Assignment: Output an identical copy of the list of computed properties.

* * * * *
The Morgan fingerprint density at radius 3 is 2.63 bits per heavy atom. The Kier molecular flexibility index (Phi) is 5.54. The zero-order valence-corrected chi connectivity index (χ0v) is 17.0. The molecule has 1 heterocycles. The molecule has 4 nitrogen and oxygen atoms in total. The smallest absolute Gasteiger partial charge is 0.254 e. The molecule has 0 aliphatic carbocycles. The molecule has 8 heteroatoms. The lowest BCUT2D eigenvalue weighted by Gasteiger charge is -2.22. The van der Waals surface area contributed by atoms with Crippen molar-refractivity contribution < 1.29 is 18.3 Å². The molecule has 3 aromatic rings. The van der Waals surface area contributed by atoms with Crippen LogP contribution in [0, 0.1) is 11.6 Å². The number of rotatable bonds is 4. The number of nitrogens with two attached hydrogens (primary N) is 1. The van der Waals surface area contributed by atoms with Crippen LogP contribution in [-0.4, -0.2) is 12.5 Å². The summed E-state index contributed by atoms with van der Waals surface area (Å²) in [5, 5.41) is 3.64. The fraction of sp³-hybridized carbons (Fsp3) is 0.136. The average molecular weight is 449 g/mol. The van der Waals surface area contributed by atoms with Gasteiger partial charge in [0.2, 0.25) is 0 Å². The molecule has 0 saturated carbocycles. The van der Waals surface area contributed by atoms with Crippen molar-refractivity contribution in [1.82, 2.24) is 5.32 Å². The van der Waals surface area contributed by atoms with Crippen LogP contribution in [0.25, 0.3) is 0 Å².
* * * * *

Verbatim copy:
The Morgan fingerprint density at radius 3 is 2.63 bits per heavy atom. The Kier molecular flexibility index (Phi) is 5.54. The zero-order valence-corrected chi connectivity index (χ0v) is 17.0. The molecule has 1 heterocycles. The molecule has 4 nitrogen and oxygen atoms in total. The smallest absolute Gasteiger partial charge is 0.254 e. The molecule has 0 aliphatic carbocycles. The molecule has 8 heteroatoms. The lowest BCUT2D eigenvalue weighted by Gasteiger charge is -2.22. The van der Waals surface area contributed by atoms with Crippen molar-refractivity contribution < 1.29 is 18.3 Å². The molecule has 3 aromatic rings. The van der Waals surface area contributed by atoms with Crippen LogP contribution in [0, 0.1) is 11.6 Å². The number of rotatable bonds is 4. The number of nitrogens with two attached hydrogens (primary N) is 1. The van der Waals surface area contributed by atoms with Crippen LogP contribution in [-0.4, -0.2) is 12.5 Å². The summed E-state index contributed by atoms with van der Waals surface area (Å²) in [5, 5.41) is 3.64. The fraction of sp³-hybridized carbons (Fsp3) is 0.136. The average molecular weight is 449 g/mol. The van der Waals surface area contributed by atoms with Gasteiger partial charge in [0.2, 0.25) is 0 Å². The molecule has 0 saturated carbocycles. The van der Waals surface area contributed by atoms with Crippen molar-refractivity contribution in [1.82, 2.24) is 5.32 Å². The van der Waals surface area contributed by atoms with Crippen LogP contribution in [0.25, 0.3) is 0 Å².